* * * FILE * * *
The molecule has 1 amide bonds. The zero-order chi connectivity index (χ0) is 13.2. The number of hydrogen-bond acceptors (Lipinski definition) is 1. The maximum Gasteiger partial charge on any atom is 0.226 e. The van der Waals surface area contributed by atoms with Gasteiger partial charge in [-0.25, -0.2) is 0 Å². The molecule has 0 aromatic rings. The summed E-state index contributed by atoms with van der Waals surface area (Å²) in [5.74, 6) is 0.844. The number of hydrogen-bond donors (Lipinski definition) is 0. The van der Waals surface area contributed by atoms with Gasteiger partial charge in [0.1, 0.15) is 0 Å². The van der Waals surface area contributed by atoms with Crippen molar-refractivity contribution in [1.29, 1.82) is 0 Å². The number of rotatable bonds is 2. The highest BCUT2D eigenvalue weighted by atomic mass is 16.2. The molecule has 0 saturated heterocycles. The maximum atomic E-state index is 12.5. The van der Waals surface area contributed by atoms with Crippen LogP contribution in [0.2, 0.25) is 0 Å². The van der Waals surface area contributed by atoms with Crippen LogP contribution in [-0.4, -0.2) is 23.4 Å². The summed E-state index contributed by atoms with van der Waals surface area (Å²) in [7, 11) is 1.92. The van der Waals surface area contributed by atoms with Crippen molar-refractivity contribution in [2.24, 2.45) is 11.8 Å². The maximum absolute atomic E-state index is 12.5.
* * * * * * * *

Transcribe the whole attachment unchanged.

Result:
The molecule has 1 amide bonds. The zero-order chi connectivity index (χ0) is 13.2. The number of hydrogen-bond acceptors (Lipinski definition) is 1. The maximum Gasteiger partial charge on any atom is 0.226 e. The van der Waals surface area contributed by atoms with Gasteiger partial charge in [-0.25, -0.2) is 0 Å². The molecule has 0 aromatic rings. The summed E-state index contributed by atoms with van der Waals surface area (Å²) in [5.74, 6) is 0.844. The number of hydrogen-bond donors (Lipinski definition) is 0. The van der Waals surface area contributed by atoms with Gasteiger partial charge in [0.1, 0.15) is 0 Å². The van der Waals surface area contributed by atoms with Crippen molar-refractivity contribution in [1.29, 1.82) is 0 Å². The number of rotatable bonds is 2. The highest BCUT2D eigenvalue weighted by atomic mass is 16.2. The molecule has 0 saturated heterocycles. The maximum atomic E-state index is 12.5. The van der Waals surface area contributed by atoms with Crippen LogP contribution in [0.2, 0.25) is 0 Å². The van der Waals surface area contributed by atoms with Crippen LogP contribution in [-0.4, -0.2) is 23.4 Å². The summed E-state index contributed by atoms with van der Waals surface area (Å²) in [7, 11) is 1.92. The van der Waals surface area contributed by atoms with Crippen molar-refractivity contribution in [2.24, 2.45) is 11.8 Å². The maximum absolute atomic E-state index is 12.5.